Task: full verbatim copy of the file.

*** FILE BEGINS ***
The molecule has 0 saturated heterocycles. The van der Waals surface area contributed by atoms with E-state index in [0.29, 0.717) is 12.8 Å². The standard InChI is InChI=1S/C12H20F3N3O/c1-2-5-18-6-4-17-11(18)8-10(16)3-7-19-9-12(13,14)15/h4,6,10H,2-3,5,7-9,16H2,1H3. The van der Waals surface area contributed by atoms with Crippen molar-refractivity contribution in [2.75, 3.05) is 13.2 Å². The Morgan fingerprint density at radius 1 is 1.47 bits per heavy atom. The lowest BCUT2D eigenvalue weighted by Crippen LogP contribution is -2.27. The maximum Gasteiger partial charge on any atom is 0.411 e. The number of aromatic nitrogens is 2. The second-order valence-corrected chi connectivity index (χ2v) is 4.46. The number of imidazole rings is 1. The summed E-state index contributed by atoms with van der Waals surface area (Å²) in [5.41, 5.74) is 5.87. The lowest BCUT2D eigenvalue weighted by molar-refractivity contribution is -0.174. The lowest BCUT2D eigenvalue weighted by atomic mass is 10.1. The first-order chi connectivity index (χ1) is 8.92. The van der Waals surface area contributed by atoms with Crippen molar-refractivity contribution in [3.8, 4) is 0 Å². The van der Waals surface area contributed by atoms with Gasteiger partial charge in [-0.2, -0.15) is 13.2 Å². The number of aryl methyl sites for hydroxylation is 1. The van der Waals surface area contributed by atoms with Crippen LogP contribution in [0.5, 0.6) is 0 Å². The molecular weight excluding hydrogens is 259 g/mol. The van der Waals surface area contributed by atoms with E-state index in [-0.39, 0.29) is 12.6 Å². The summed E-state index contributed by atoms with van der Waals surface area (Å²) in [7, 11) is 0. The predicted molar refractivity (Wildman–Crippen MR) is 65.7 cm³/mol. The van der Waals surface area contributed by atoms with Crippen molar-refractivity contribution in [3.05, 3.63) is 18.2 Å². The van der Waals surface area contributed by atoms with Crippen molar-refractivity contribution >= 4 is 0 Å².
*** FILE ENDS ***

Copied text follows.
The molecule has 0 saturated heterocycles. The van der Waals surface area contributed by atoms with E-state index in [0.29, 0.717) is 12.8 Å². The standard InChI is InChI=1S/C12H20F3N3O/c1-2-5-18-6-4-17-11(18)8-10(16)3-7-19-9-12(13,14)15/h4,6,10H,2-3,5,7-9,16H2,1H3. The van der Waals surface area contributed by atoms with Crippen molar-refractivity contribution in [2.75, 3.05) is 13.2 Å². The Morgan fingerprint density at radius 1 is 1.47 bits per heavy atom. The lowest BCUT2D eigenvalue weighted by Crippen LogP contribution is -2.27. The maximum Gasteiger partial charge on any atom is 0.411 e. The number of aromatic nitrogens is 2. The second-order valence-corrected chi connectivity index (χ2v) is 4.46. The number of imidazole rings is 1. The summed E-state index contributed by atoms with van der Waals surface area (Å²) in [5.41, 5.74) is 5.87. The lowest BCUT2D eigenvalue weighted by molar-refractivity contribution is -0.174. The lowest BCUT2D eigenvalue weighted by atomic mass is 10.1. The first-order chi connectivity index (χ1) is 8.92. The van der Waals surface area contributed by atoms with Crippen molar-refractivity contribution in [3.8, 4) is 0 Å². The van der Waals surface area contributed by atoms with Gasteiger partial charge in [-0.2, -0.15) is 13.2 Å². The number of aryl methyl sites for hydroxylation is 1. The van der Waals surface area contributed by atoms with Crippen LogP contribution in [0.5, 0.6) is 0 Å². The molecular weight excluding hydrogens is 259 g/mol. The van der Waals surface area contributed by atoms with E-state index in [-0.39, 0.29) is 12.6 Å². The summed E-state index contributed by atoms with van der Waals surface area (Å²) in [7, 11) is 0. The predicted molar refractivity (Wildman–Crippen MR) is 65.7 cm³/mol. The van der Waals surface area contributed by atoms with Crippen molar-refractivity contribution in [3.05, 3.63) is 18.2 Å². The van der Waals surface area contributed by atoms with Crippen molar-refractivity contribution >= 4 is 0 Å².